Cities are on the frontlines of COVID-19, with urban residents facing devastating health and economic impacts. Many city leaders are responding with creative solutions, recognizing that actions in response to the pandemic can also make cities greener and more climate resilient. Addis Ababa, Bogota, Kampala, Berlin and Brussels created new bike lanes to reduce risk of COVID-19 transmission and decrease congestion, pollution and greenhouse gas emissions. In Sierra Leone, Freetown installed rainwater harvesting systems in 68 informal settlements and started an urban farming initiative to increase food security while mitigating flood and heat risks. In Quebec, Amsterdam, Germany and Pakistan, city, provincial and federal governments passed stimulus packages that advance a resilient recovery and green jobs.
While these examples illustrate promising moves toward recovery and resiliency, cities of all sizes are also struggling to maintain essential services during the pandemic, such as access to water and sanitation, healthcare and social safety nets. The urban poor, migrants and low-wage workers are often the most affected and, in addition to lacking essential services, experience overcrowded living conditions, pre-existing chronic health conditions and food shortages. Climate change impacts, such as flooding, storm damages and heatwaves are compounding these problems, which also impact low-income people the most.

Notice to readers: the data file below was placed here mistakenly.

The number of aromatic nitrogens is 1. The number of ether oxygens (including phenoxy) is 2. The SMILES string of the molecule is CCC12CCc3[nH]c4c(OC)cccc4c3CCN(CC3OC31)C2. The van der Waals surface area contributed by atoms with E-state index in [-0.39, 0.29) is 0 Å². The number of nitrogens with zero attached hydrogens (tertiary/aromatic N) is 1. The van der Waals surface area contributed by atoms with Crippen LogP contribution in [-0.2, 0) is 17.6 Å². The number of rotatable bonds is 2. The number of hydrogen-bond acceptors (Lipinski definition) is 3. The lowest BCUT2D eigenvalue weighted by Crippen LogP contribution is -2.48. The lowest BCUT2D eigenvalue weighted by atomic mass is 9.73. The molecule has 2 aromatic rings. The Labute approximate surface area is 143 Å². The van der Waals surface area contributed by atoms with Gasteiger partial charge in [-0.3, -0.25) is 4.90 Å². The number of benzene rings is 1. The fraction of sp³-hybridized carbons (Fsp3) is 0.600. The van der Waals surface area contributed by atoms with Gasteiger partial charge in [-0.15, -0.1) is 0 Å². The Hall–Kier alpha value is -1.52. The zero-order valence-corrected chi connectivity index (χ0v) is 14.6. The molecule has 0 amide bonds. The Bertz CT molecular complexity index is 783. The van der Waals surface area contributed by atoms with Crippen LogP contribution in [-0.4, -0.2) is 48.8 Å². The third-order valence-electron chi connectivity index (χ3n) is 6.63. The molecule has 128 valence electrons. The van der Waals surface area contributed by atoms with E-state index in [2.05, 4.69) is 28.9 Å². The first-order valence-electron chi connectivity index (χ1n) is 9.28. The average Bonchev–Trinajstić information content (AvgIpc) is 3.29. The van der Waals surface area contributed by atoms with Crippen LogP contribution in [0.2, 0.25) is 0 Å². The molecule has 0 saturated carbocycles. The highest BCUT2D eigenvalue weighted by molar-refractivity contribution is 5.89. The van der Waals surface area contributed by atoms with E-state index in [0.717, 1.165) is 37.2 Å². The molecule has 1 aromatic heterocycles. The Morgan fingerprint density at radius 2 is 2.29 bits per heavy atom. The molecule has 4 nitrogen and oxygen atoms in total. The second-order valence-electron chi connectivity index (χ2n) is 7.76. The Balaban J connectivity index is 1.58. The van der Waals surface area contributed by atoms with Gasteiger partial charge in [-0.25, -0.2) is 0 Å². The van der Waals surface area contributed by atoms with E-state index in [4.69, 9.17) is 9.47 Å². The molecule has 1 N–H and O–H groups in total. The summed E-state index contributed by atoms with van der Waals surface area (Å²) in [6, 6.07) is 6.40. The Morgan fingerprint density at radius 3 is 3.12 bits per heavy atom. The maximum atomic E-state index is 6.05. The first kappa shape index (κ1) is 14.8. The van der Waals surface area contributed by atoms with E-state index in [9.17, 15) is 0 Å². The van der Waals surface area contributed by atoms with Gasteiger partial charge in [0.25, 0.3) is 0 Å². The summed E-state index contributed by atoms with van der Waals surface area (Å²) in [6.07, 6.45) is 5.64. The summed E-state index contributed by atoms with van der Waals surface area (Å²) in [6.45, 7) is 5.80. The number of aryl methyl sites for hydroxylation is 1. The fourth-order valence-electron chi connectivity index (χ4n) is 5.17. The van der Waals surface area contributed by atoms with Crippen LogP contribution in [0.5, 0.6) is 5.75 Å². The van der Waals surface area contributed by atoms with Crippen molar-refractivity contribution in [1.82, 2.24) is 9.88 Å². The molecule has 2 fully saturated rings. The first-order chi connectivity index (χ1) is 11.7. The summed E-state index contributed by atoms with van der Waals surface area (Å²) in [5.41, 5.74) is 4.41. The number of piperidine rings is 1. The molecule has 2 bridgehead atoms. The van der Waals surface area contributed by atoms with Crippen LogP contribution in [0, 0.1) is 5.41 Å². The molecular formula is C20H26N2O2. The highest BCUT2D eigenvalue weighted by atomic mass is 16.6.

Together the compounding impacts of COVID-19 and climate change are shining new light on the deep inequities confronting cities around the world, revealing immense problems and highlighting opportunities for new approaches. This commentary identifies where these issues intersect and offers win-win-win solutions that can simultaneously address the pandemic, climate threats and inequality. These insights will hopefully inform conversations already underway among city leaders, urban planners, civil society groups and ordinary city residents seeking practical responses to an unprecedented set of challenges.
This article was originally published by WRI